Pregnant women with bipolar disorder and their physicians face a
dilemma: stay on mood-stabilizing medications, which carry risks of causing
birth defects, or discontinue the medications and brace for the possibility of
The possibility of relapse due to interrupted pharmacotherapy has been
quantified in a study published in the December 2007 American Journal of
Psychiatry, which warns that pregnant women with bipolar disorder who
discontinue mood stabilizers are much more likely to suffer the return of
their illness than those who continue taking the medications.
Adele Viguera, M.D., and colleagues at Harvard Medical School and Emory
University conducted this observational study in which they prospectively
followed 89 women, all of whom had a diagnosis of bipolar disorder, from
pregnancy or the planning of pregnancy to one year after the childbirth to
trace the course of the disease.
More than two-thirds of the enrolled women discontinued their drug therapy
for bipolar disorder in the period between six months before and 12 weeks
after conception, while 27 remained on the medications through at least 12
weeks after conception. Those who discontinued their bipolar medications
within six months before through 12 weeks after conception were compared with
women who continued taking mood stabilizers at least through 12 weeks after
conception (see chart).
The women who discontinued their bipolar medications more than doubled
their likelihood of suffering a recurrence of at least one episode of the
illness (85.5 percent versus 37.0 percent) and spent over 40 percent of the
time during pregnancy suffering bipolar symptoms, compared with only 8.8
percent of the time during pregnancy for those who maintained
In addition, the women who abruptly stopped their mood stabilizers (within
one to 14 days) had a 50 percent risk of recurrence within just two weeks. In
contrast, a more gradual discontinuation (more than 15 days) reached the same
risk in 22 weeks. This observation further emphasizes the danger of
interruption to medication treatment.
The researchers also observed a "striking excess" of depressive
or dysphoric mixed episodes, even among those with bipolar I disorder, while"
mania and hypomania were relatively infrequent." They also noted
in their report that the study results call into question previous suggestions
that pregnancy may have some protective effect against new or worsening
The women in this study who maintained mood stabilizers during pregnancy
were not necessarily more severely ill than those who discontinued the
treatment, but they did skew toward having bipolar I disorder, taking lithium
rather than an anticonvulsant, and having a history of psychotic features."
Nearly 70 percent of women in the present study sample elected to
discontinue mood-stabilizing treatment at the start of pregnancy, regardless
of illness severity," Viguera told Psychiatric News."
Moreover, we found that most patients with an unplanned pregnancy
stopped their mood stabilizer abruptly, which exacerbated their risk of
recurrence with respect to becoming ill faster than women who tapered off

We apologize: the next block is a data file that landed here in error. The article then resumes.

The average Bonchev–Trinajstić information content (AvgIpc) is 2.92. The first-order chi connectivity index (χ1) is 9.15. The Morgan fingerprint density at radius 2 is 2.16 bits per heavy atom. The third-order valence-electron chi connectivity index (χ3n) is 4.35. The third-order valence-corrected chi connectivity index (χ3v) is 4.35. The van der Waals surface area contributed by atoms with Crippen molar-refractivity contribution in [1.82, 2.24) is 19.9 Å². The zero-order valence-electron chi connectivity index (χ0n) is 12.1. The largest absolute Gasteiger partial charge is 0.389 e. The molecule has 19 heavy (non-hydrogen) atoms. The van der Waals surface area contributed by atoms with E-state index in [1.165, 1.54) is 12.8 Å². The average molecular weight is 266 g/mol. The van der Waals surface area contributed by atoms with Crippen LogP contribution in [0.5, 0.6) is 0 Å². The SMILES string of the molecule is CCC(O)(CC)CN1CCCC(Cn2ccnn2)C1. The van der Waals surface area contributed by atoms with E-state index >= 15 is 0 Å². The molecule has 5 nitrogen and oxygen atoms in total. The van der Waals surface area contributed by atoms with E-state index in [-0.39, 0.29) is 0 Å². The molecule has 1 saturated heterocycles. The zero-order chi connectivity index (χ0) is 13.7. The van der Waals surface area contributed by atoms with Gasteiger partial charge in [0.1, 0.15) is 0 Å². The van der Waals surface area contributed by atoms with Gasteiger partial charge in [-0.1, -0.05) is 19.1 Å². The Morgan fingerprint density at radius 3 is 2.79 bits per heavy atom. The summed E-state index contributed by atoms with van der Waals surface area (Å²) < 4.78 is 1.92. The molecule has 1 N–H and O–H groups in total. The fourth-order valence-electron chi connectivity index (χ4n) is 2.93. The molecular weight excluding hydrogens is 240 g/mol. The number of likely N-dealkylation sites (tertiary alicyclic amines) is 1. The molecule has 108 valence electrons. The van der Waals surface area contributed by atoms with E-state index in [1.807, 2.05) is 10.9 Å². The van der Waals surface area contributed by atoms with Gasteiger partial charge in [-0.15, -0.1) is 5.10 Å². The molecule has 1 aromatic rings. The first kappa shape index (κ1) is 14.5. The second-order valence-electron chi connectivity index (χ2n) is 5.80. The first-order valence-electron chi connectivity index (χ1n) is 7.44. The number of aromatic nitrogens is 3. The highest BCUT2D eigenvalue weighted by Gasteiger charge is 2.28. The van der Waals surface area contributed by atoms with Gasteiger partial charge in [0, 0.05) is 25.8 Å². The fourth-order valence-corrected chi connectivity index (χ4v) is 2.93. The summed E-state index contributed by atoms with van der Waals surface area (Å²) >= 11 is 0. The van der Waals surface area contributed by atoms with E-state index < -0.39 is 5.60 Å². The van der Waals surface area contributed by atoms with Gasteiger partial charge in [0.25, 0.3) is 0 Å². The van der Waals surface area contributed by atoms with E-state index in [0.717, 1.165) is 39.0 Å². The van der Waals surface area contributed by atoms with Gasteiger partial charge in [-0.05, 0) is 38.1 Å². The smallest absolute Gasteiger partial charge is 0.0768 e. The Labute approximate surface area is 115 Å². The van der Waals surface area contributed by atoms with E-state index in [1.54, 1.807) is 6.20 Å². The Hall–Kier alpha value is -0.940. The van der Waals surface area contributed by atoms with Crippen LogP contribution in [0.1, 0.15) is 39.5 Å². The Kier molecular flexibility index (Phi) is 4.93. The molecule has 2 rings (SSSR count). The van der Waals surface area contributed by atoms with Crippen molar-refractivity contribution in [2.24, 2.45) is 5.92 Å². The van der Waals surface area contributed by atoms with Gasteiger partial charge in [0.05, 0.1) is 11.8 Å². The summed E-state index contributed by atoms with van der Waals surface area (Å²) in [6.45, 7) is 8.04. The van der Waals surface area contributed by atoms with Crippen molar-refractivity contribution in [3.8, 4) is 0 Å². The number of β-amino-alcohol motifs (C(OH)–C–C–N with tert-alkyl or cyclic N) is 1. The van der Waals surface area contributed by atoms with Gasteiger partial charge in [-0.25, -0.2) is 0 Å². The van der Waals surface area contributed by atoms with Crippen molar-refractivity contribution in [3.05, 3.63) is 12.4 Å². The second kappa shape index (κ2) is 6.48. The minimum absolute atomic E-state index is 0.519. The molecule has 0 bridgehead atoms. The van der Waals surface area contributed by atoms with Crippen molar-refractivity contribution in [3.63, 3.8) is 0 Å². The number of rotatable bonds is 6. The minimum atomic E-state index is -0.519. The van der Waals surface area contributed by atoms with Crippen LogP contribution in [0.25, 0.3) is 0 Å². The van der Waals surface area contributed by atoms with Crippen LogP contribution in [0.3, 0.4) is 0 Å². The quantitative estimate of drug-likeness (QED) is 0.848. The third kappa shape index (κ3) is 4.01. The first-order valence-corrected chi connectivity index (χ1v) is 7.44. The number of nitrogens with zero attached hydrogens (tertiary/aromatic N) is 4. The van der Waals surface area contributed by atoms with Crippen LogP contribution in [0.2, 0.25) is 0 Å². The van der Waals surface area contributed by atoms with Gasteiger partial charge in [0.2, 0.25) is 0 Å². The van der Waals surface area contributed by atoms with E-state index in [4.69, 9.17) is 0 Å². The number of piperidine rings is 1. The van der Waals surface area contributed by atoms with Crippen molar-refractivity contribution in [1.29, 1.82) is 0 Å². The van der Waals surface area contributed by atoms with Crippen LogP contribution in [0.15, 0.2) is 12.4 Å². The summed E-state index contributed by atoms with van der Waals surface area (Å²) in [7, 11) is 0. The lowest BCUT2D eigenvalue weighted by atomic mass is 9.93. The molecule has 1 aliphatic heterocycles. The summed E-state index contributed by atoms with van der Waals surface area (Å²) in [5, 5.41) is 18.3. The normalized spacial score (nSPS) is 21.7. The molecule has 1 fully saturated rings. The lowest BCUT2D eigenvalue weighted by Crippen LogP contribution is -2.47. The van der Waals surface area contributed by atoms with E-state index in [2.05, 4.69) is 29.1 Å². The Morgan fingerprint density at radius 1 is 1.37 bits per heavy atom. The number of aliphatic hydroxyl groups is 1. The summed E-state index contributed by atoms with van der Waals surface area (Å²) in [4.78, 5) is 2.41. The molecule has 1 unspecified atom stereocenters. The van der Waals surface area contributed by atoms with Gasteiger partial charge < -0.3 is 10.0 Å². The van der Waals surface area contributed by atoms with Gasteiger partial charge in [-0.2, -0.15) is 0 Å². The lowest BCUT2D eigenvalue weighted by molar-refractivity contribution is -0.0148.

treatment more slowly."
Mood stabilizing medications do pose risks of birth defects. Lithium and
divalproex are both pregnancy category D drugs according to the FDA's
classification, as both carry risks of causing congenital abnormalities such
as neural tube and cardiovascular defects.
The authors pointed out, however, that untreated relapses of bipolar
episodes are also dangerous for the health of both the mother and the fetus."
Maternal psychiatric illness, if inadequately treated or untreated, may
be associated with poor compliance with prenatal care, inadequate nutrition,
increased alcohol and tobacco use, disruption in maternalinfant attachment,
and family stress. Data also suggest that children of depressed parents are at
greater risk for behavioral and emotional difficulties," Viguera
She urged clinicians to provide the best information on the spectrum of
risks associated with both pursuing and deferring treatment during pregnancy,
including the risk of relapsed illness. Effective communication between the
physician and the patient "affords clinicians the opportunity to make
collaborative treatment decisions consistent with individual needs and
wishes." Like epilepsy and other illnesses with serious complications,
bipolar disorder may require continued drug therapy during pregnancy for
In an accompanying editorial, Marlene Freeman, M.D., an associate professor
of psychiatry at the University of Texas South-western Medical Center, called
this study "groundbreaking." She urged clinicians to anticipate
the complications of pregnancy in treating bipolar disorders and proactively
discuss the risks and benefits with patients, since most female patients
become ill before or during their reproductive years.
"Especially in the case of neural tube defects with the use of
anticonvulsants, the window of greatest concern is very early in
pregnancy," said Freeman. "By the time a woman discovers she is
pregnant, the most serious period of risk for the fetus has frequently already
passed." Rapid disruption of medication at this time therefore can pose
more risks than protection.
The study was funded by the National Institute of Mental Health, NARSAD,
the Bruce J. Anderson Foundation, McLean Private Donors Psychopharmacology
Research Fund, and Stanley Research Institute.
"Risk of Recurrence in Women With Bipolar Disorder During
Pregnancy: Prospective Study of Mood Stabilizer Discontinuation" is
the editorial "Bipolar Disorder and Pregnancy: Risks Revealed" is